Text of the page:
What if we stopped for just a moment, took a step back, and asked why? Why are we engaging in education the way we are right now? Why is it that the modern construct of education not only looks the way that it does, but why are we using it?
Maybe a better way to frame this would be, if we were to stop and start over entirely, what would that look like?
I was sitting with a group of educators recently, and I paused for a moment and looked around at who I was with. There were teachers from different districts, different grade levels, different experience levels, and different philosophies, but they are all working toward a common goal. At least I assume they are. They are trying to educate our youth. But what exactly does that mean?
I recently read a tweet by someone I can’t currently remember that said students of today are more equipped and prepared now than at any point in history to be successful in the Industrial Age. I believe that’s both true and alarming. And it means something. It means we might not be getting it right.
I return to one of my original thoughts. If we were to start over, what would it look like? We’re currently so stuck in our paradigm that I fear we can’t remove ourselves and look objectively at this question. We are so entrenched with our current infrastructure, our teaching structure, and even our institutional structure, that to really move away from what we’re currently doing might turn out to be too large a Goliath to fell.
Focusing briefly on American education, and I don’t mean to be too American-centric, but that’s the system I’m most aware of, we see how change has happened quite incrementally over the past 350 years. In the mid-1600’s, the focus of education was almost exclusively on writing, reading, and religious education. From there, we can see a history of slow, incremental changes from a system where students were largely taught by one schoolmaster, who focused on the aforementioned subjects, to the system in which we currently find ourselves immersed.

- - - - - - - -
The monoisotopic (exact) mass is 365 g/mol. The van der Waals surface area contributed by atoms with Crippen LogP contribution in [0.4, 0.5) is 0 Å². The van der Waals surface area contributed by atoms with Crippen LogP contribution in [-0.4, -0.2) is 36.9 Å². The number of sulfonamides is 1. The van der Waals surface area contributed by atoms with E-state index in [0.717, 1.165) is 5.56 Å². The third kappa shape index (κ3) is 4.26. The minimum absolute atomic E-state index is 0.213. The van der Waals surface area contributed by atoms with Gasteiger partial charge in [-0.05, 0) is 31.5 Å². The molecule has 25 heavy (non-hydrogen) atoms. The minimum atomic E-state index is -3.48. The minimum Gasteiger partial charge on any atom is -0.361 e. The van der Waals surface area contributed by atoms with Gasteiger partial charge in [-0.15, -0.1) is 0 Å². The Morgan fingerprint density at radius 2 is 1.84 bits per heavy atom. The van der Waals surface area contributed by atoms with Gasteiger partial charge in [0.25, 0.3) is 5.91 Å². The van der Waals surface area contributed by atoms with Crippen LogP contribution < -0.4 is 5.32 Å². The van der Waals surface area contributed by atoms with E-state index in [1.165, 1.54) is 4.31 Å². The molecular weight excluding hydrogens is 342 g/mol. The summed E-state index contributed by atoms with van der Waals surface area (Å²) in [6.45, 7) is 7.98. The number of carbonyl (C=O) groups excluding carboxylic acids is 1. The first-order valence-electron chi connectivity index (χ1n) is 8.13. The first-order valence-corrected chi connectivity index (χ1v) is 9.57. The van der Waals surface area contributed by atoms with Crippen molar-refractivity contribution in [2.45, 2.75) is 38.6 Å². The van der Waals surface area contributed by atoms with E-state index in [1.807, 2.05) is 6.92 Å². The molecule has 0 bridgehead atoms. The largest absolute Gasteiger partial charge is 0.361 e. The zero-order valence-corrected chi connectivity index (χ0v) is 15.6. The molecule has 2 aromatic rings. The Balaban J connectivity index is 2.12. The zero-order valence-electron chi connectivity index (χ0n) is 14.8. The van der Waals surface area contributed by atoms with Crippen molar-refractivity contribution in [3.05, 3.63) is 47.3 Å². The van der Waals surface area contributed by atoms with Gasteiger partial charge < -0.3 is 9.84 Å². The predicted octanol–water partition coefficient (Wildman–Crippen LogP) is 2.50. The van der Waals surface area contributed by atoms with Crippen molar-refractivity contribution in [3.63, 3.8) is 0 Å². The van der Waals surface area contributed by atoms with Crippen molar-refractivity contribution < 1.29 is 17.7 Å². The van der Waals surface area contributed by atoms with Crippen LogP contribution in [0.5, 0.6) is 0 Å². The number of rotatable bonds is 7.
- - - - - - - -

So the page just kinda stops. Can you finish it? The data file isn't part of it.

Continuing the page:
This time line accentuates the point nicely. I think it’s quite telling that there were several attempts at reform throughout our history, but I’d argue none were truly successful. Of interest is the founding of the Progressive Education Association in 1919, where a major effort was launched to create an educational environment in which students were the center of education, and by so being, should be allowed to express themselves more creatively and independently. Sounds like we’re still working on that 90 years later.
When looking down the time line, it’s readily apparent that despite all the efforts, research, hours of labor, and investment in improving our educational model, all we’ve really accomplished is the perpetuation of all that we’ve previously done. There hasn’t been a true reform. There’s been no revolution. There remains largely that which has always been.
The most difficult part of all this is determining what has value and what has been done because that’s what we’ve always done. If we really started over, what would we keep because it’s worth keeping? What would we cast away because it doesn’t have relevance in our emerging system? And most importantly, what would be our goal?
I think that’s the starting point. It all begins with a question. What’s the goal of education? I don’t ask that flippantly, but rather quite honestly. If we have any hope of making true change, this is where it starts. At the core. At the foundation. At the very center of all we do.
So I say we try it. At least in conversation. Let’s rebuild our educational system. And let’s start with a question.
What’s the goal of education today?
Thanks to CoryMarchand for the Flickr image.